Where are Oromo Hip-Hop and Spoken Word Poetry Going?

by Maya Tessema

When I was younger, my best friend and I spent hours watching old videos of Oromo sirbaas, mostly because we wanted to watch the artists perform, and we wanted to learn how to dance as well as some of the party-goers.  We studied their moves, practice them with each other, and then went back to the videos.  As preteens, we’d have a blast giggling at those who were the most off-beat, with their off-kilter shagoyee dancing and misplaced foot-stomps. 

Among these videos, we came across a performer that I could not forget: he was a small, kind of katchacha, red-yellow-green-and-odaa clad man, and he was definitely rapping.  Before that, my friend I had never seen or heard Oromo hip-hop before.  Our initial reaction was to make fun of his total lack of awareness of the American hip-hop swagger: his buttoned-down odaa covered shirt was tucked in.  We were right to assume that he was from Finfinee and new to the States because, as we later found out, he was.

hiphopBut this was almost 15 years ago, and, as we know, there has been a large wave of emigration from Oromia to rest of the world during this time frame.  This movement coincides with other groups moving to the West, allowing it to become more culturally diverse. As a direct result, music, poetry and art of different cultures play against each other as a reflection of these demographic changes, and hip-hop and spoken word poetry are no exception. When considering this, we begin to ask: where is Oromo hip-hop today? What is it like in Diaspora? Who performs it? How do we listen to it? What elements of U.S. hip-hop culture have affected it? How similar are spoken word poetry performed in the West and gerersaa?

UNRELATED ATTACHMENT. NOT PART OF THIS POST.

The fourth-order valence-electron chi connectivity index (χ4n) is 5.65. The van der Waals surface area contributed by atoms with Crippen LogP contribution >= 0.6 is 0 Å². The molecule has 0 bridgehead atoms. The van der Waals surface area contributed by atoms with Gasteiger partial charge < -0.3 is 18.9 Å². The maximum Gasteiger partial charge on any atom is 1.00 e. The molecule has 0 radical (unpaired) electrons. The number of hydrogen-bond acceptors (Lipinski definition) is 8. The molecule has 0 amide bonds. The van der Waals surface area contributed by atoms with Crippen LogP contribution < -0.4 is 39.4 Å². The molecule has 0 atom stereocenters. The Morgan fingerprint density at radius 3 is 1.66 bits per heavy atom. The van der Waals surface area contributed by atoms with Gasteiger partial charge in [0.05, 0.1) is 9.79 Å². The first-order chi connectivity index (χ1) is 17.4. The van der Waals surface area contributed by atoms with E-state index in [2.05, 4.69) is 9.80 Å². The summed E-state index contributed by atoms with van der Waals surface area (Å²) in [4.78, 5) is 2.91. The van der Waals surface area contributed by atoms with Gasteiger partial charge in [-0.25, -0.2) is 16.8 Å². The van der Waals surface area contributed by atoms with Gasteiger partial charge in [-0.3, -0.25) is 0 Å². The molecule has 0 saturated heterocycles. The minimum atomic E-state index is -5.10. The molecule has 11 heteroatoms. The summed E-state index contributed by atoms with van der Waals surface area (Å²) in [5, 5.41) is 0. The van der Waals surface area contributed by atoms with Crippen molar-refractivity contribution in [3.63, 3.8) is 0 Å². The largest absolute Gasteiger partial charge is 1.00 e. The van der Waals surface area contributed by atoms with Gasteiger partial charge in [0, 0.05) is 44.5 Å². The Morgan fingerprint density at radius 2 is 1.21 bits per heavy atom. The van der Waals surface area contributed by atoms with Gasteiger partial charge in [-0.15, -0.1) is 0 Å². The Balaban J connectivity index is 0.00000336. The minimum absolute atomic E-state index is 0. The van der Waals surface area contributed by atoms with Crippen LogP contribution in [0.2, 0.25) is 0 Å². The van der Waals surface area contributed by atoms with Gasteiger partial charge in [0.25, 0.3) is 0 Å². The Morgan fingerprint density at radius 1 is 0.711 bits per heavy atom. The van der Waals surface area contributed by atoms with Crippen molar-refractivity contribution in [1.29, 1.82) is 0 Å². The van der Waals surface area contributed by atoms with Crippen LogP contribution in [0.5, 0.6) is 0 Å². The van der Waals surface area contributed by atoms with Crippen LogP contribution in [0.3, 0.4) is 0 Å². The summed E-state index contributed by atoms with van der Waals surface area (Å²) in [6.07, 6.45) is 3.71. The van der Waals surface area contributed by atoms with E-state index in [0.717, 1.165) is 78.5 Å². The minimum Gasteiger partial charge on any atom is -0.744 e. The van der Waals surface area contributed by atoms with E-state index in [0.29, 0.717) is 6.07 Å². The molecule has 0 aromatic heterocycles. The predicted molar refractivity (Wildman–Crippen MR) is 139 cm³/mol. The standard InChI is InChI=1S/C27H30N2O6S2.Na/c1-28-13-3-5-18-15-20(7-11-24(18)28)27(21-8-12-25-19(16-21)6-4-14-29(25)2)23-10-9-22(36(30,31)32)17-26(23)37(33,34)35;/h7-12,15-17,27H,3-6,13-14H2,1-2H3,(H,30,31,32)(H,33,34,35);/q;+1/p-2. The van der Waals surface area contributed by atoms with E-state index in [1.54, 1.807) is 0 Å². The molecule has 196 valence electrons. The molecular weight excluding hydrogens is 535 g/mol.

In this issue of Ogina, we ask some of those questions as well as explore different means to tell our stories.  We’ll have examples of hip-hop music with pieces by Boonaa Mohammed and his group Kings of Kush, as well as Epidemic the Virus along his collective, O’z Up, and a spoken word piece by Meymuna Hussein.  In our interview with Boonaa
artwork by Zakia Posey

and Epidemic, we discuss some of those questions as well as many others. And, finally, Qeerransoo Biyyaa’s essay analyses how the dissemination of hip hop creates a transnational Oromo youth. Finally, this issue also contains the visual art of Lennsa Yadata, poetry from Ayantu Gemeda and a photo-article about this summer’s MegaFest by Steven Thomas.


Maya Tessema is a legal assistant working and living in the Washington DC metropolitan area. She began participating in the creation of Ogina zine through work in the Arts and Culture Committee of the International Oromo Youth Association.